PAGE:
Pooch Takes Care Of Shy Kittens Until They Gain Enough Courage To Interact With Humans
Kona’s owner Asa is fostering many cats and dogs, and over the years on the job, she has found homes for more than 164 animals
“Fostering is my way of giving back to the animals. I’ve always loved dogs since I grew up with 3 of them (4 at one point). I had kind of a broken family and my dogs were the one constant in life, and as an only child, I leaned on them a lot for consolation. They brought me so much joy throughout my childhood and I knew I wanted to give back somehow, and fostering is my way of giving back.”
It’s hardly a surprise that she took on Chester and Blair too
“It happened naturally! And it actually blossomed more the longer I fostered. With the first foster kitten she met, she was very excited, but she bonded with her more like a friend rather than as a foster mom. Then, as I fostered more babies (both puppies and kittens), she started to develop more of a babysitter role, and eventually a mama!”
The kittens were very shy and afraid of people as even the local animal rescuers who rescued them remembered having had trouble catching them
it’s obvious that Kona, Blair, and Chester have a special bond between them.
Asa said: “I think maybe she sensed that these two were a lot more reserved and undersocialized than the other kittens we’ve fostered recently. She really has the magic touch! I’ve had them for 6 weeks now and they still run away from me (socializing has been quite a slow process for them) but with Kona, they gravitated towards her the moment they saw her on their first days here.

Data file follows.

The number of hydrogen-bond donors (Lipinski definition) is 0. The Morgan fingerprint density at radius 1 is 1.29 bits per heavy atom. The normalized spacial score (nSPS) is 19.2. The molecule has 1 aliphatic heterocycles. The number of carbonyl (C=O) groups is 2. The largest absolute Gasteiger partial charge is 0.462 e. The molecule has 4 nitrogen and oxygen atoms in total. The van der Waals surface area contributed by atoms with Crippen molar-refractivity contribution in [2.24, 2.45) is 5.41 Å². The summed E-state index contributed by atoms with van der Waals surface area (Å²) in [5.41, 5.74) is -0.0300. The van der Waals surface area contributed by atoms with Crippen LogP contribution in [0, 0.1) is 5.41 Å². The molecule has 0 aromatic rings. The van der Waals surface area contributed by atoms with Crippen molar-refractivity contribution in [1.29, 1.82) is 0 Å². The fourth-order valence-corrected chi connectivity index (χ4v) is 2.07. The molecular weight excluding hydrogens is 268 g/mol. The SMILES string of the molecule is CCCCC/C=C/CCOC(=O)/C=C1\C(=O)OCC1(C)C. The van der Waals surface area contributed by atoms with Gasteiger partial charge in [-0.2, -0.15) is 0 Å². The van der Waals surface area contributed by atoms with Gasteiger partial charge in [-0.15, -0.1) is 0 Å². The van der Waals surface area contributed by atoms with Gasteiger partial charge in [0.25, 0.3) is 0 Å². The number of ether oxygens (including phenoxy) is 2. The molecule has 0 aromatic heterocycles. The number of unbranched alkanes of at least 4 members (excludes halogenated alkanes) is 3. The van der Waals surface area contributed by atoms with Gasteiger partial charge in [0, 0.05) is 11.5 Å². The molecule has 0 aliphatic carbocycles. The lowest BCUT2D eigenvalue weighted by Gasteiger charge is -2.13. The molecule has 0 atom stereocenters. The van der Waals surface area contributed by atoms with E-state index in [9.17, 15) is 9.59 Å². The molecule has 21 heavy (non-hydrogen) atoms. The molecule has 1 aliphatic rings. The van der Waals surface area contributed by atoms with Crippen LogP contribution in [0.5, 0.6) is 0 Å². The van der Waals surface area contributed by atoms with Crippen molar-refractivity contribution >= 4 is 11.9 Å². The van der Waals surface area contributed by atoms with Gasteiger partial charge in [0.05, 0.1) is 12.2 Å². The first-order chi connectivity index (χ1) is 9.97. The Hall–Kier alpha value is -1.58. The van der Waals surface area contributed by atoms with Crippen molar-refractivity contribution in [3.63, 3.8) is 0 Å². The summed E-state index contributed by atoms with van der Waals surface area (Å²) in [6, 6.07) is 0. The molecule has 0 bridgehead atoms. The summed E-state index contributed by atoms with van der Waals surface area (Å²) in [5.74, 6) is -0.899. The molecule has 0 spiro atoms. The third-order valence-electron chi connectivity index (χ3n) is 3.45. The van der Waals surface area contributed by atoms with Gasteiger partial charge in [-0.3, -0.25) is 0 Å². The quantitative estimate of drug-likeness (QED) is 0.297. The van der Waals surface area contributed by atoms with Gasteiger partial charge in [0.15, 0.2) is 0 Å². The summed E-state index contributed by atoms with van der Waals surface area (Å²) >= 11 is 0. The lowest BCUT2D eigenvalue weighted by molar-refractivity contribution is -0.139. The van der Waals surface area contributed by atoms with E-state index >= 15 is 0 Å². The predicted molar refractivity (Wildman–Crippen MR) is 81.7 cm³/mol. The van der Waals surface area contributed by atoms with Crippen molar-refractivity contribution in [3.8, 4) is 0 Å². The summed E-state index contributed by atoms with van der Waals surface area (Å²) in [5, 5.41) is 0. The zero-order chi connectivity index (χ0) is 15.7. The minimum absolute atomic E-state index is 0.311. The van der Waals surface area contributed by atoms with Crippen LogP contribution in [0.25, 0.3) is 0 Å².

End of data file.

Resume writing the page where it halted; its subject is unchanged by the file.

Blair used to try to nurse on Kona the first couple of weeks, I’m not sure if it was Blair’s way of finding comfort in this new environment, but Kona just patiently laid and let her nibble on her.”
Asa enjoys fostering, but sometimes it can be painful to part with the animals. “Fostering can be draining emotionally, physically, financially. For me, I think the emotional aspect is the hardest. I’ve cried, letting go of the majority of these fosters, and they all feel like a bad breakup. Some fosters I grow a closer bond with than others and those ones are HARD to get over; I’ve cried for 2 weeks straight before!”
But, fostering is also very rewarding: “Watching these animals blossom! Whether it be seeing an undersocialized kitten or timid dog open up and learn to trust people, watching a kitten or puppy grow up, or being there to experience and witness a dog’s ‘first’ (first time on leash, first bath, first treat, first snow, etc.), each and everyone has their own story and their own way of blossoming and it is just such a rewarding experience being there to witness all this happening.”
“My biggest challenge is also the most enjoyable! As heartbreaking as it is letting go of an animal that you’ve welcomed into your home and treated as one of your own, it’s also such a rewarding feeling being able to send them off to their forever homes. And my greatest joy post-adoption is receiving updates from the adopters and watching them grow up on Instagram!”
Kittens had no human interaction throughout their lives on the streets, so they needed socialization.